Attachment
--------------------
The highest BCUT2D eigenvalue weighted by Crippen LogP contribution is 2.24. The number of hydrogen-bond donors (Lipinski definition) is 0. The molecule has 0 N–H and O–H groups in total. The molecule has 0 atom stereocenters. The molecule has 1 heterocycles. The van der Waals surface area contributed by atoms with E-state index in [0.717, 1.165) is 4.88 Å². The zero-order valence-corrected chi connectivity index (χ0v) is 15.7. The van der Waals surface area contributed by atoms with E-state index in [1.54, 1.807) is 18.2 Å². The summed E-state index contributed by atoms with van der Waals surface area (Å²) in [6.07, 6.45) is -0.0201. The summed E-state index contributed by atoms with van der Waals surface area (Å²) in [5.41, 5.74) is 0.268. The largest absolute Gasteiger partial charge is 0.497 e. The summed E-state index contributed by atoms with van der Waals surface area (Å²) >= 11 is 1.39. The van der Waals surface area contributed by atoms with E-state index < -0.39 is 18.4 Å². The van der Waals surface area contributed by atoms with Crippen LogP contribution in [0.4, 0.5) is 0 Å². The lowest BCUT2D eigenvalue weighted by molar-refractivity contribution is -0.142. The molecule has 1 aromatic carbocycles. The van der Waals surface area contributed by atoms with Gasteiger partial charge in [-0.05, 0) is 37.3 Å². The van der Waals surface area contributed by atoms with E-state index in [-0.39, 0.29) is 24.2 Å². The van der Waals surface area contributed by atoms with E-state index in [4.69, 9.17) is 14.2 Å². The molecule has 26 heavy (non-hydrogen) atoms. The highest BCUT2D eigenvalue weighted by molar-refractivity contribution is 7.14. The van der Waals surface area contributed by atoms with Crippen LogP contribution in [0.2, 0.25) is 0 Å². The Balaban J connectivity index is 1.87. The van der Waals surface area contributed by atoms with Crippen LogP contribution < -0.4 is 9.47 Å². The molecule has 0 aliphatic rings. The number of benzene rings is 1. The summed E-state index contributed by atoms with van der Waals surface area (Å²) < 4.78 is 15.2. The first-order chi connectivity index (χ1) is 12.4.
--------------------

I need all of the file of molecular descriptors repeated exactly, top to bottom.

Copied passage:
The highest BCUT2D eigenvalue weighted by Crippen LogP contribution is 2.24. The number of hydrogen-bond donors (Lipinski definition) is 0. The molecule has 0 N–H and O–H groups in total. The molecule has 0 atom stereocenters. The molecule has 1 heterocycles. The van der Waals surface area contributed by atoms with E-state index in [0.717, 1.165) is 4.88 Å². The zero-order valence-corrected chi connectivity index (χ0v) is 15.7. The van der Waals surface area contributed by atoms with E-state index in [1.54, 1.807) is 18.2 Å². The summed E-state index contributed by atoms with van der Waals surface area (Å²) in [6.07, 6.45) is -0.0201. The summed E-state index contributed by atoms with van der Waals surface area (Å²) in [5.41, 5.74) is 0.268. The largest absolute Gasteiger partial charge is 0.497 e. The summed E-state index contributed by atoms with van der Waals surface area (Å²) >= 11 is 1.39. The van der Waals surface area contributed by atoms with E-state index < -0.39 is 18.4 Å². The van der Waals surface area contributed by atoms with Crippen LogP contribution in [0.4, 0.5) is 0 Å². The lowest BCUT2D eigenvalue weighted by molar-refractivity contribution is -0.142. The molecule has 1 aromatic carbocycles. The van der Waals surface area contributed by atoms with Gasteiger partial charge in [-0.05, 0) is 37.3 Å². The van der Waals surface area contributed by atoms with E-state index in [-0.39, 0.29) is 24.2 Å². The van der Waals surface area contributed by atoms with E-state index in [4.69, 9.17) is 14.2 Å². The molecule has 26 heavy (non-hydrogen) atoms. The highest BCUT2D eigenvalue weighted by molar-refractivity contribution is 7.14. The van der Waals surface area contributed by atoms with Crippen LogP contribution in [0.2, 0.25) is 0 Å². The Balaban J connectivity index is 1.87. The van der Waals surface area contributed by atoms with Crippen LogP contribution < -0.4 is 9.47 Å². The molecule has 0 aliphatic rings. The number of benzene rings is 1. The summed E-state index contributed by atoms with van der Waals surface area (Å²) < 4.78 is 15.2. The first-order chi connectivity index (χ1) is 12.4.